Harmonic Techniques to Create Moving Chord Progressions using Three Note Voicings - Part 1
by Michael Pettersen (January 2002)
As an example of the seventeen chord progression techniques listed below, I have notated and analyzed 32 bars of "I Got Rhythm" in Bb. This example progression, rich with substitutions and connecting chords, is based on an exercise from the book "Guitar Comping", by Barry Galbraith, Weybridge Productions Inc., copyright 1981.
In the example, all chords forms are on strings 6, 4, and 3; or strings 5, 4, and 3. Each of these chord forms can be found in the playing of Freddie Green.
Note that the interval between the 6th string and the 3rd string is always a major or minor tenth. This extensive use of the tenth can be traced back to the jazz pianists of the 1930's, most notably Teddy Wilson, a member of the Benny Goodman small groups from this era.
Teddy Wilson employed tenths in his left hand to create smooth, continuous harmonic movement. The techniques illustrated in this guitar example "represent the basic tools employed by Wilson to connect root position chords by long bass lines rich in harmonic implications," from "Swing and Early Progressive Piano Styles", by John Mehegan, Amsco Music Publishing Company, 1964.
Suggestions on creating moving chord progressions:
In my analysis of "I Got Rhythm", note the abbreviations below the staff, e.g., "S2" or "M3". These abbreviations refer to the techniques described below.
Chords used as Substitutes:
S1 - For a major triad, substitute a major 6th chord or major 7th chord. Example: For Bb, substitute Bb6 or Bbmaj7.
S2 - For a major triad, substitute a minor 7th chord whose root is up a major third. Example: For Bb, substitute Dm7.
S3 - For a major triad, substitute a minor 7th chord whose root is up a major sixth. Example: For Bb, substitute Gm7.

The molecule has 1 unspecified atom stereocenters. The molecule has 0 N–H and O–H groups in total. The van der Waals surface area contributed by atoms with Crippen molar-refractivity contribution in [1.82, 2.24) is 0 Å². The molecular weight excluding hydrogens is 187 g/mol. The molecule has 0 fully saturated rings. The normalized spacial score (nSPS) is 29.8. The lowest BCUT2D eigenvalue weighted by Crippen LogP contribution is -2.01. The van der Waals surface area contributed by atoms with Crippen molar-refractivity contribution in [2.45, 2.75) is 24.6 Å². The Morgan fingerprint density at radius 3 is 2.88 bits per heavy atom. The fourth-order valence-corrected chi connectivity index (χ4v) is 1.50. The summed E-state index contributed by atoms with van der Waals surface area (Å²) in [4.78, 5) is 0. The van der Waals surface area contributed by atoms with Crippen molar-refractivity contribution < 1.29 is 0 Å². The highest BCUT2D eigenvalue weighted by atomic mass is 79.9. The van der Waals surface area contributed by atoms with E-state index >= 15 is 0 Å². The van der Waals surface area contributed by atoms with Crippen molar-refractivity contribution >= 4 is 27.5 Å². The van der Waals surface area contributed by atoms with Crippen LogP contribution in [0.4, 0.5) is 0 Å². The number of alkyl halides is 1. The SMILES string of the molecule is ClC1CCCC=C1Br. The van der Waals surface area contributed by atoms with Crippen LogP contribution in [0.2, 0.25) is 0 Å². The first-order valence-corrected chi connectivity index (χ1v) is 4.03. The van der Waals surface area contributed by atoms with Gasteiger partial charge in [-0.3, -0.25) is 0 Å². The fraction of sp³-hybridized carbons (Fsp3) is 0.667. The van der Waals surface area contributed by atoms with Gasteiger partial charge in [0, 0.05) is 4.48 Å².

S4 - For a minor triad, substitute a minor 7th chord or minor 6th chord. Example: For Cm, substitute Cm7 or Cm6.
S5 - For a dominant 7th chord, substitute a minor 7th chord whose root is up a perfect fifth. Example: For F7, substitute Cm7.
S6 - For a dominant 7th chord, substitute a dominant 7th chord whose root is up a tritone. Example: For F7, Substitute B7.
Chords used to create Movement:
Note: In the examples below, the chords are notated to indicate which note is to be played in the bass: Bb/3rd indicates a Bb triad with D in the bass.
M1 - Move from one inversion of the chord to another. Example: Bbmaj7/root >> Bb/3rd >> Bbmaj7/5th
M2 - Move each chord voice upward to the next note in the scale. Example: Bbmaj7/root >> Cm7/root >> Dm7/root >> Ebmaj7/root
M3 - Move each chord voice downward to the next note in the scale. Example: Bb/3rd >> F7/5th >> Bb6/root
M4 - Move to diminished chord with same root - then back to original chord. Example: Bb6/root >> Bbdim/root >> Bb6/root
M5 - Move upward using the diminished chord 1/2 step above. Example: Bb6/root >> Bdim/root >> Cm7/root >> C#dim/root >> Dm7/root
M6 - Move downward using the diminished chord 1/2 step below. Example: Dm7/root >> Dbdim/root >> Cm7/root >> F7/5th >> Bbmaj7/root
M7 - Move downward to a dominant seventh 1/2 step below - then upward to original chord. Example: Bb6/root >> A7/root >> Bb6/root
M8 - Move downward using the dominant 7th chord 1/2 step below. Example: Dm7/root >> Db7/root >> Cm7/root >> B7/root >> Bbmaj7/root
M9 - Move downward to a dominant seventh chord from the dominant seventh chord 1/2 step above. Example: Bb6/root >> Ab7/root >> G7/root >> Db7/5th >> C7/5th >> Gb7/root >> F7/root
M10 - Move upward using the same voicing 1/2 step below. Example: Bb6/root >> Bdim/root >> Bm7/root >> Cm7/root
M11 - Move fifth of chord chromatically while keeping all other voices
the same. Example: Cm/root >> Cm+5/root >> F7/5th
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